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The Mutual Constitution of the Abductions and North Korean Human Rights Issues in Japan and Internationally

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The abductions of Japanese nationals by North Korean agents in the 1970s and 1980s figure prominently in Japanese conceptions of the North Korean human rights issue. In the past decade, global discussions about North Korean human rights have also come to include these abductions, the final report of the UN Commission of Inquiry in 2014 being a prime example. How did the abductions and North Korean human rights issues become so interconnected? I argue that these issues are mutually constitutive. Japanese state and non-state actors’ promotion of the abductions issue at home and abroad benefitted international advocacy for North Korean human rights and led to the integration of the abductions issue into the global North Korean human rights agenda. It also promoted awareness of North Korean human rights in Japan. Original interviews and content analysis of UN resolutions, Japanese media coverage, prime ministers’ speeches, and government publications empirically demonstrate the mutual constitution of local and international activists’ discursive messages. This article advances scholarship about feedback loops between local and international activism.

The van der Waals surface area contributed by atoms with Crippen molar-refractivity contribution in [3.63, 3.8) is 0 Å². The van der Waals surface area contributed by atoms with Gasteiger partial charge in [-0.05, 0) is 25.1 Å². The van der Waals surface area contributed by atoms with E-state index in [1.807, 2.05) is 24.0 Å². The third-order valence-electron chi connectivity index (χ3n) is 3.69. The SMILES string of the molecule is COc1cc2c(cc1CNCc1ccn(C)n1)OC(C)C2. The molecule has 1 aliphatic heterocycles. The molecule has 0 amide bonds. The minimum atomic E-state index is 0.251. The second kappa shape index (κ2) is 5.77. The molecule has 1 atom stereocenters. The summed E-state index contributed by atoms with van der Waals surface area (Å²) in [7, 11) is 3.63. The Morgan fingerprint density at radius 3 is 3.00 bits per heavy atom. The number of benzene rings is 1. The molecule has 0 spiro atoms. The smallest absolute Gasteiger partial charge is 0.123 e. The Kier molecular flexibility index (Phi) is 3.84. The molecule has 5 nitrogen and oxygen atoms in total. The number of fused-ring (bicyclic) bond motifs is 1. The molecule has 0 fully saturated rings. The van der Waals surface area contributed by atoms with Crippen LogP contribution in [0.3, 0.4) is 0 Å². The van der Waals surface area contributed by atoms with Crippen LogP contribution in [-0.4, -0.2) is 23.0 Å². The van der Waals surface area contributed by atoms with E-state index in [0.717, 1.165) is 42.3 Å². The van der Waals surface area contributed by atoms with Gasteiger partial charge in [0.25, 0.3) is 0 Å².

Keywords: Japan; North Korean abductions; North Korean human rights; activism; discourse; framing

Document Type: Research Article

Publication date: September 1, 2018

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